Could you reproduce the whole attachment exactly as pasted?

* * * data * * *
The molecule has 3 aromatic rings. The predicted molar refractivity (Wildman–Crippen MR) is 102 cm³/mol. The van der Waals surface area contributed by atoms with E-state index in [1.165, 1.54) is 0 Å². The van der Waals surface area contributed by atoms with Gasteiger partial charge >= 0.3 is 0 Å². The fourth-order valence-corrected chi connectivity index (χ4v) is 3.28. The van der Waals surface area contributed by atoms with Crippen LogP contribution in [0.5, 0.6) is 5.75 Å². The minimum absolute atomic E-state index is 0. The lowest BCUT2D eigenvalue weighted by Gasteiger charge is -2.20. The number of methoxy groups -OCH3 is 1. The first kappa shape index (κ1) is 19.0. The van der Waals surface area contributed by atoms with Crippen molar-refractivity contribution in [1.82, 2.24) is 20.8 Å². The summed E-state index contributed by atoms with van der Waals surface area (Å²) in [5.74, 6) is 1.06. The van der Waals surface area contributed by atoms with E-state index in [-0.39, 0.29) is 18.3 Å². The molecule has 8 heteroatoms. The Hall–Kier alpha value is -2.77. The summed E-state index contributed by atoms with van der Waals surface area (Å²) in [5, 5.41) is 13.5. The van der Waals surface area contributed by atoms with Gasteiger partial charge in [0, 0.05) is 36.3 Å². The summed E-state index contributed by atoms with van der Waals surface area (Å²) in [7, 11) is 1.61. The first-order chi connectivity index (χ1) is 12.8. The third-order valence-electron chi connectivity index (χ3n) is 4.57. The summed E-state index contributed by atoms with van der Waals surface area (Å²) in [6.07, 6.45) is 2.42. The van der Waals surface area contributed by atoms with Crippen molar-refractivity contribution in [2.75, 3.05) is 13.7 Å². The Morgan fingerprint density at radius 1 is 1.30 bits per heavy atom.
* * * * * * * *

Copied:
The molecule has 3 aromatic rings. The predicted molar refractivity (Wildman–Crippen MR) is 102 cm³/mol. The van der Waals surface area contributed by atoms with E-state index in [1.165, 1.54) is 0 Å². The van der Waals surface area contributed by atoms with Gasteiger partial charge >= 0.3 is 0 Å². The fourth-order valence-corrected chi connectivity index (χ4v) is 3.28. The van der Waals surface area contributed by atoms with Crippen LogP contribution in [0.5, 0.6) is 5.75 Å². The minimum absolute atomic E-state index is 0. The lowest BCUT2D eigenvalue weighted by Gasteiger charge is -2.20. The number of methoxy groups -OCH3 is 1. The first kappa shape index (κ1) is 19.0. The van der Waals surface area contributed by atoms with Crippen molar-refractivity contribution in [1.82, 2.24) is 20.8 Å². The summed E-state index contributed by atoms with van der Waals surface area (Å²) in [5.74, 6) is 1.06. The van der Waals surface area contributed by atoms with E-state index in [-0.39, 0.29) is 18.3 Å². The molecule has 8 heteroatoms. The Hall–Kier alpha value is -2.77. The summed E-state index contributed by atoms with van der Waals surface area (Å²) in [5, 5.41) is 13.5. The van der Waals surface area contributed by atoms with Gasteiger partial charge in [0, 0.05) is 36.3 Å². The summed E-state index contributed by atoms with van der Waals surface area (Å²) in [7, 11) is 1.61. The first-order chi connectivity index (χ1) is 12.8. The third-order valence-electron chi connectivity index (χ3n) is 4.57. The summed E-state index contributed by atoms with van der Waals surface area (Å²) in [6.07, 6.45) is 2.42. The van der Waals surface area contributed by atoms with Crippen molar-refractivity contribution in [2.75, 3.05) is 13.7 Å². The Morgan fingerprint density at radius 1 is 1.30 bits per heavy atom.